For English teacher Hamdo, watching Russia’s war on Ukraine has brought back memories of the darkest days of his life — the siege of his city, Aleppo, in 2016.
Russia invaded Ukraine in late February.The war has caused hundreds of civilian deaths, including dozens of children, and forced more than three million people to flee the country. But six years before its Ukraine war, Russia began another ruthless military operation thousands of kilometers away in Syria — to prop up the Bashar al-Assad regime. Victims of that war say the scenes from Ukraine on their television screens look hauntingly familiar.
With the help of Russia, President Bashar al-Assad’s regime and its allies turned eastern Aleppo into a kill box. Three-hundred thousand of its residents were besieged, cut off from food and bombed into submission in December, 2016. It was a tactic used throughout the war and across the country, including alleged chemical attacks, which it denied. Those who survived the shelling had to leave behind what was left of their homes.
“They destroyed us; they destroyed our psychology,” Hamdo said. He recalled going to a hospital days before he left the city only to find himself walking over bodies to get through to his friend. “This is what will happen in Ukraine,” he said. “What’s going on in Ukraine is only the beginning.”
Comment: This story is told over and over again in the Western press. It’s called the “Aleppo Playbook” for short and claims that Russia intends to destroy every major city in Ukraine just like they destroyed Aleppo in 2016. I don’t remember it that way at all.
The battle of Aleppo began in 2012. There was active, violent and deadly combat continually between jihadis and the Syrian military for the next four years. It never stopped. There was tremendous destruction and high casualties among both the combatants and the civilian population. But this was Syria’s war, not Russia’s. Yes, Russian Aerospace Forces did participate in the intense one month bombing of Aleppo in September-October 2016. That bombing did kill civilians, but its purpose was to rid the city of jihadis which was finally accomplished by the Syrian Arab Army. At one point, Russia was accused of deliberately bombing a relief column of humanitarian aid. Turns out they didn’t. More propagandistic bullshit. It was Syrian aircraft.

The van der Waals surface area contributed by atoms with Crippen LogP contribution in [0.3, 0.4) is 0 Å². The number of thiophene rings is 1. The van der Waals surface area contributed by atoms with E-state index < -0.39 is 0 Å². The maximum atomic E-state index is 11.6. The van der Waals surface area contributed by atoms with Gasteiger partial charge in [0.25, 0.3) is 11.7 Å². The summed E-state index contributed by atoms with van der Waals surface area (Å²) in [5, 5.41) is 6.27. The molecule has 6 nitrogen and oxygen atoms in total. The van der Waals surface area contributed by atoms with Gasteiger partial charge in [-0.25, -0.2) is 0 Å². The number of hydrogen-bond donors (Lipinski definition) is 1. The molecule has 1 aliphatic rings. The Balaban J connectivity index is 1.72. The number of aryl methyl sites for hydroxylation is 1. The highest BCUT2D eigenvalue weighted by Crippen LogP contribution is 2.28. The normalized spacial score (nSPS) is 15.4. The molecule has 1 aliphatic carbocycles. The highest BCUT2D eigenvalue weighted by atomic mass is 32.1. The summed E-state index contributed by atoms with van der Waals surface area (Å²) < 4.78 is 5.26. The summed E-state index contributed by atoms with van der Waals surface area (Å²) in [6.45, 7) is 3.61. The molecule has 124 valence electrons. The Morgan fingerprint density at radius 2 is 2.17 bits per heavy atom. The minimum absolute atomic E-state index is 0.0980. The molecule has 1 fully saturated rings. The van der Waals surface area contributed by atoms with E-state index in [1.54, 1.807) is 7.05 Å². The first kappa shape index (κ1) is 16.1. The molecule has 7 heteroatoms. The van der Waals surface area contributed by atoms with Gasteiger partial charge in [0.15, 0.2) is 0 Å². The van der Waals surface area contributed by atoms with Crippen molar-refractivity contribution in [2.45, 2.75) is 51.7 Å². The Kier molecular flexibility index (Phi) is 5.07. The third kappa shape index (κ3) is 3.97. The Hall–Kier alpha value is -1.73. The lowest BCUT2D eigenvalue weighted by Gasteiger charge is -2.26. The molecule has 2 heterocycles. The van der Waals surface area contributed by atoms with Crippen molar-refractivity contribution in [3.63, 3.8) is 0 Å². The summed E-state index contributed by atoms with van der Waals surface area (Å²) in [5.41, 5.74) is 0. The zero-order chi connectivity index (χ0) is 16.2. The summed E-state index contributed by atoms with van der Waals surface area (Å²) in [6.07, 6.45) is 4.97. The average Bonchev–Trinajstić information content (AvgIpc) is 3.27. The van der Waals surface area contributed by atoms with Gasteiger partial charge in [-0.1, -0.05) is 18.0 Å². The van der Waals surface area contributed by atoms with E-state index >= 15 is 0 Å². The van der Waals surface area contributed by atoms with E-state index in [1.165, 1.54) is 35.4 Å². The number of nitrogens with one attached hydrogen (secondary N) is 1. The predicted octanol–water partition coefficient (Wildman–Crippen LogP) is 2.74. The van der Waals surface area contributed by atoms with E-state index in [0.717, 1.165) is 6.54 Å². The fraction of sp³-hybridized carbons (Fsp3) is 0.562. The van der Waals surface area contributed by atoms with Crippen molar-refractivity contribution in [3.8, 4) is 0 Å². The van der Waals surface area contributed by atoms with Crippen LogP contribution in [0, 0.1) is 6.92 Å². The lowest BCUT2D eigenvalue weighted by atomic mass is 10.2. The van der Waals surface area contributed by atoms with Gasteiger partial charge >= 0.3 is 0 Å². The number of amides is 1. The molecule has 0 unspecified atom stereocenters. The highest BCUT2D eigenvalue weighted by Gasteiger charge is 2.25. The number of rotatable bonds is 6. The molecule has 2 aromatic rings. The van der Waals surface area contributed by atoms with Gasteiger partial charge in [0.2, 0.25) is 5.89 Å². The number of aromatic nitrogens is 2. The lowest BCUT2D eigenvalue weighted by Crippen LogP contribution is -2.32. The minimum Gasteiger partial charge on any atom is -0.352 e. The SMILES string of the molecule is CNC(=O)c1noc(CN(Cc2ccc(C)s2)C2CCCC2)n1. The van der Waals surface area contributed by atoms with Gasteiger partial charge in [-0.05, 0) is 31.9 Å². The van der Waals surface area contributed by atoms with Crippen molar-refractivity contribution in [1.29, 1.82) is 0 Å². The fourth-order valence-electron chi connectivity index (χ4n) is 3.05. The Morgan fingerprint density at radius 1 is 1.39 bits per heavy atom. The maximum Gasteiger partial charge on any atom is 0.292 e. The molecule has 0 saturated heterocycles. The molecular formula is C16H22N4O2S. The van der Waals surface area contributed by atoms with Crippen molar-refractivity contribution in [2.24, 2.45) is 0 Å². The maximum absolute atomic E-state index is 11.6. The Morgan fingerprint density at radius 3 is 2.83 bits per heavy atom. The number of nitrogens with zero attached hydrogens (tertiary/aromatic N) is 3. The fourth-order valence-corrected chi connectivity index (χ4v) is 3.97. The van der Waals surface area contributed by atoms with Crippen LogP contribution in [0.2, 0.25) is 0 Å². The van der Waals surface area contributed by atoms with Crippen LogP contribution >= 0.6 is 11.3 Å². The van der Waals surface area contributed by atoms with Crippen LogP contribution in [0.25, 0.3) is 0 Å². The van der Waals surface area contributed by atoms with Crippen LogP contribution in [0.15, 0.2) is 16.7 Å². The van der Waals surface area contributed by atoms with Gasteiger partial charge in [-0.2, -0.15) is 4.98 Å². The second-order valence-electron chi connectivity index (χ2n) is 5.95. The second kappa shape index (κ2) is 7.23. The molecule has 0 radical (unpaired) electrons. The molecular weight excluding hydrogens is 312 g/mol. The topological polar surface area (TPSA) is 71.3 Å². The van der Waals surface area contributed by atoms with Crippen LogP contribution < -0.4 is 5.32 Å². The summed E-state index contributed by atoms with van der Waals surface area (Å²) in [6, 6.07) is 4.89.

The destruction of large parts, not all, of Aleppo is due to active combat against a determined and, in this case, ruthless foe over a prolonged period. This is no different that countless European cities in WWII. It was no different than many cities in Iraq that suffered tremendous destruction at our hands. That’s what happens when determined foes are determined to defeat each other in a built up area. Things break and people die. This didn’t happen in Paris because neither side decided to fight for it. That raises a whole different moral question.
Russia’s conduct in Syria remains, in my opinion, a model of military intervention. Their footprint was always small, primarily AD/A2, trainers and advisors and the military police of the unique and the highly effective Russian Reconciliation Center for Syria. That, by itself, was an absolutely brilliant accomplishment. They guided the training and equipping of the Syrian military in consonance with the existing military. They did not try to make the Syrian Arab Army into a copy of the Russian Army. In hindsight, that decision was even smarter than it appeared at the time.
The record of Russia in Syria is the record of military power applied in a smart and judicious manner that allowed Syria to rescue herself from defeat at the hands of the jihadis. It is a record to be proud of and a record that I still admire. It’s amazing that Putin and his once much vaunted military machine have now screwed the pooch so badly in Ukraine. Well, it’s like they say, “One aw-shit wipes away all the attaboys.”